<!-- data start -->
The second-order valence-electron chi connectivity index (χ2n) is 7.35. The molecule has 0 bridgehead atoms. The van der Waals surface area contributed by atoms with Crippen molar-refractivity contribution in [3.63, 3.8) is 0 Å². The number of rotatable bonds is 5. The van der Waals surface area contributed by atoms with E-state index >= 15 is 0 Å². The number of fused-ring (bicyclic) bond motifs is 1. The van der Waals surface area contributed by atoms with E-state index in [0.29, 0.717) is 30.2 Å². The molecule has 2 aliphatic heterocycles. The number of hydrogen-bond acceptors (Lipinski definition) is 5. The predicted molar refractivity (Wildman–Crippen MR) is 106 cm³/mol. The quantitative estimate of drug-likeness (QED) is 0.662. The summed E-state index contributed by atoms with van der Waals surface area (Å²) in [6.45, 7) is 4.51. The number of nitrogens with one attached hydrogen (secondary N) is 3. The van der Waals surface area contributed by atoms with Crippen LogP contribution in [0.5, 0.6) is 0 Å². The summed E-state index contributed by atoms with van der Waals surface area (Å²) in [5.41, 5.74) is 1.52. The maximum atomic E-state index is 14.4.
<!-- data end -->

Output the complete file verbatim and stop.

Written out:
The second-order valence-electron chi connectivity index (χ2n) is 7.35. The molecule has 0 bridgehead atoms. The van der Waals surface area contributed by atoms with Crippen molar-refractivity contribution in [3.63, 3.8) is 0 Å². The number of rotatable bonds is 5. The van der Waals surface area contributed by atoms with E-state index >= 15 is 0 Å². The number of fused-ring (bicyclic) bond motifs is 1. The van der Waals surface area contributed by atoms with E-state index in [0.29, 0.717) is 30.2 Å². The molecule has 2 aliphatic heterocycles. The number of hydrogen-bond acceptors (Lipinski definition) is 5. The predicted molar refractivity (Wildman–Crippen MR) is 106 cm³/mol. The quantitative estimate of drug-likeness (QED) is 0.662. The summed E-state index contributed by atoms with van der Waals surface area (Å²) in [6.45, 7) is 4.51. The number of nitrogens with one attached hydrogen (secondary N) is 3. The van der Waals surface area contributed by atoms with Crippen LogP contribution in [0.5, 0.6) is 0 Å². The summed E-state index contributed by atoms with van der Waals surface area (Å²) in [5.41, 5.74) is 1.52. The maximum atomic E-state index is 14.4.